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Parieté 2022: more than just a show

The Parieté Gala takes place every year. It is a unique evening of vivid dance, singing and acting performances that unites people with different backgrounds, physical abilities, and careers on one stage. As one of the patrons of the show Prof. Monika Grütters points out, "Art cancels the divisive, it connects and overcomes boundaries. This is the message of Parieté!"

This year we have decided to have a talk with Evelina Godunova, the soloist dancer of the Staatsballett Berlin, and Dergin Tokmak aka STiXSTEPS who dances with his crutches. They performed together in this distinctive gala. You can see the glimpses of that memorable evening in the photos by Mariia Kulchytska.

Do you take part in the Parieté gala every year or was it your first experience? Could you tell us about how you got an invitation to be one of the guests and how you felt about it?

Evelina: I heard a lot about the Parieté Gala from my colleagues, but I did not have an opportunity to participate till this year's Gala. This unique event takes place in Berlin every year. Of course, because of pandemic restrictions there was a pause. This time Parieté was special for all the artists because we could finally share our art with the public.

Dergin: No, it was not my first experience. I already took part in the Parieté gala in 2017. My friend had recommended it to me saying that I would perfectly fit because it is kind of a variete theatre. I was honoured to come back this year as it is an event of such a high level and there is a great variety of artists that I am really happy to be a part of it.

Could you say a few words about the concept of this Gala?

Dergin: It is a mixture of everything, of different genres and of different artists, and the main idea is it is a variete theatre but an incluse one: for able-body and for not able-body, for ordinary people and for people with disabilities – dancers, comedy artists, singers.

Did you know each other before and how did you feel when you got to know you would be partners for this event?

Evelina: Dergin is a big star, but this event brought us together. We met in the studio one week before the gala and outright we started to create choreography by the famous choreographer Giorgio Madia. I was inspired by Dergin’s work ethics, he was a super professional hard worker and such a pleasant person to work with! He inspired me a lot.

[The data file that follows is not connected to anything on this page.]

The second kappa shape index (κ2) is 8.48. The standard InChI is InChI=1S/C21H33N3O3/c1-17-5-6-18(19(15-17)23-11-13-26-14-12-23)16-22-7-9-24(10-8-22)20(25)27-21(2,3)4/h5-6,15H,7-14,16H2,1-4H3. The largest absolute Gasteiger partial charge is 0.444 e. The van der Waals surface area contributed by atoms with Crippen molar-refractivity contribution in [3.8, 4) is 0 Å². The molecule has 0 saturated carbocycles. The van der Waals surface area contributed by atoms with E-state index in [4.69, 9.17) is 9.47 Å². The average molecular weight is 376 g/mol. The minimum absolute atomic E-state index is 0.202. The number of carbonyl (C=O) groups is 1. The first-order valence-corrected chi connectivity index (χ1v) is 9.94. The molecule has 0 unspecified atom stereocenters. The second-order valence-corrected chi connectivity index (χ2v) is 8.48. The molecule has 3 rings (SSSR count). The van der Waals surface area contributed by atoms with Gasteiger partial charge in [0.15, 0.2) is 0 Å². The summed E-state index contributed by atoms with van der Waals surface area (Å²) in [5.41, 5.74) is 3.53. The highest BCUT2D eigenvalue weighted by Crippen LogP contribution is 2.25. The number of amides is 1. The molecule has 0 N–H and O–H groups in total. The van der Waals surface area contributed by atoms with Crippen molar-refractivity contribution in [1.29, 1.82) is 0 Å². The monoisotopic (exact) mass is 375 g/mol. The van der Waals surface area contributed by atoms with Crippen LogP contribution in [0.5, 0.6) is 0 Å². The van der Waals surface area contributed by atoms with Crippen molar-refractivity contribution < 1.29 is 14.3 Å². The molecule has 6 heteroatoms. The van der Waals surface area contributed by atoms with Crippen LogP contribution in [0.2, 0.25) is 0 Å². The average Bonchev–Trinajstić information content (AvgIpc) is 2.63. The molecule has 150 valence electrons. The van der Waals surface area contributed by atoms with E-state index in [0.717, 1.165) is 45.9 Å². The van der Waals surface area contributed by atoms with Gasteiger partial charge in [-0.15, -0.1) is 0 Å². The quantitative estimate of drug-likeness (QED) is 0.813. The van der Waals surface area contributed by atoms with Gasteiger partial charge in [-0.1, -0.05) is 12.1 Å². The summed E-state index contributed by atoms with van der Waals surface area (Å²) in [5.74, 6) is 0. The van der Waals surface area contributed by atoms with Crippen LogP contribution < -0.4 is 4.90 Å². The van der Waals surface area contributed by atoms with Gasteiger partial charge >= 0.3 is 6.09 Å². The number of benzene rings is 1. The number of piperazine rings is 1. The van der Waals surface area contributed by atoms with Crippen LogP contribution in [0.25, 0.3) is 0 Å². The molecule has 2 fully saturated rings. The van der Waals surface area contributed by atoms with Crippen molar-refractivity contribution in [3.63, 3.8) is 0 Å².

Dergin: Giorgio Madia, the choreographer never brings the ideas out before the show, so it is always a big surprise. He called me and asked if I had something new to show at the Gala, so I sent him my videos. He also asked if I would have 6 days for rehearsals. It is not quite enough for such an event, especially when you have a new partner, so I was pretty nervous about that. I came to the theatre, and they were already there, Evelina and Giorgia. I can say that it was open-minded from the very beginning. She was happy to see me and had this big smile. You know people think of ballerinas that they never want to mix with other dancers, but she is totally opposite.

Could you tell us a little bit about your work together? Was it a hard process or full of fun?

Evelina: We worked in the studio for 3 hours every day, learning steps, creating a dialogue, getting to know each other. I was dancing on pointe shoes, he was dancing on sticks, so it was an interesting process of creating and discovering our duet. He is so easy to work with! Present, fun and open for adventures! Of course, creating a new duet is always a physically hard process, but our positive vibe in the studio, laughs and inspiration helped us and gave us even more energy to create our piece.

Dergin: Our first rehearsal was for 3 hours but it went like 1 minute. We knew that we were fine together and harmonized. I felt from the very start that we were on the same level and that she was comfortable with me. We were excited to do this crossover and really had a great time: not only as artists but also as human beings. We could see we had so many things in common, and Evelina told me a lot about ballerinas’ lives as I did not know anything about that. It was a nice exchange in every sense.

Did you have any funny moments?

Dergin: Oh yes, especially when they started using their ballet terms and I could not figure out what it was, but then we even made a joke that our duet is "STiX and points". Actually, we were laughing all the time because we were trying to make this love story with some comedy elements. Besides, I was forgetting some steps too, and she was reminding me about them, so that was the main reason for our laughs. In fact, it was so much fun.

What was your performance about?